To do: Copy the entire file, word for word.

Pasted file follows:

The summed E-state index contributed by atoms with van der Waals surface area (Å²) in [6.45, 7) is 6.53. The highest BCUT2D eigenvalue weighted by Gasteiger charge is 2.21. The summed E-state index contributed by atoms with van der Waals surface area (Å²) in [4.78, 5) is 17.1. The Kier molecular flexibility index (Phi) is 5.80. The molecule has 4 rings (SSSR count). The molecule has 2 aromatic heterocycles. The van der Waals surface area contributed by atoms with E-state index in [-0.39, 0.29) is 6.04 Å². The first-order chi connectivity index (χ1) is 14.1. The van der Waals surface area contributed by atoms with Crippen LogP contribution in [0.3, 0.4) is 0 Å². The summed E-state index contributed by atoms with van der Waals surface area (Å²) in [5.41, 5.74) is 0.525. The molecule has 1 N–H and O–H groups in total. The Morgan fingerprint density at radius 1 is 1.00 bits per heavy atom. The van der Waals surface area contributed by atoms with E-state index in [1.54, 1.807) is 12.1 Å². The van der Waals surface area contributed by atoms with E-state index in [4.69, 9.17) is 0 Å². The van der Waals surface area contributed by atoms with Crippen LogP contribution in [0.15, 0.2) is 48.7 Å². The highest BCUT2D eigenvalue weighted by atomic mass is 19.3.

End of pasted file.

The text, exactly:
The summed E-state index contributed by atoms with van der Waals surface area (Å²) in [6.45, 7) is 6.53. The highest BCUT2D eigenvalue weighted by Gasteiger charge is 2.21. The summed E-state index contributed by atoms with van der Waals surface area (Å²) in [4.78, 5) is 17.1. The Kier molecular flexibility index (Phi) is 5.80. The molecule has 4 rings (SSSR count). The molecule has 2 aromatic heterocycles. The van der Waals surface area contributed by atoms with E-state index in [-0.39, 0.29) is 6.04 Å². The first-order chi connectivity index (χ1) is 14.1. The van der Waals surface area contributed by atoms with Crippen LogP contribution in [0.3, 0.4) is 0 Å². The summed E-state index contributed by atoms with van der Waals surface area (Å²) in [5.41, 5.74) is 0.525. The molecule has 1 N–H and O–H groups in total. The Morgan fingerprint density at radius 1 is 1.00 bits per heavy atom. The van der Waals surface area contributed by atoms with E-state index in [1.54, 1.807) is 12.1 Å². The van der Waals surface area contributed by atoms with E-state index in [4.69, 9.17) is 0 Å². The van der Waals surface area contributed by atoms with Crippen LogP contribution in [0.15, 0.2) is 48.7 Å². The highest BCUT2D eigenvalue weighted by atomic mass is 19.3.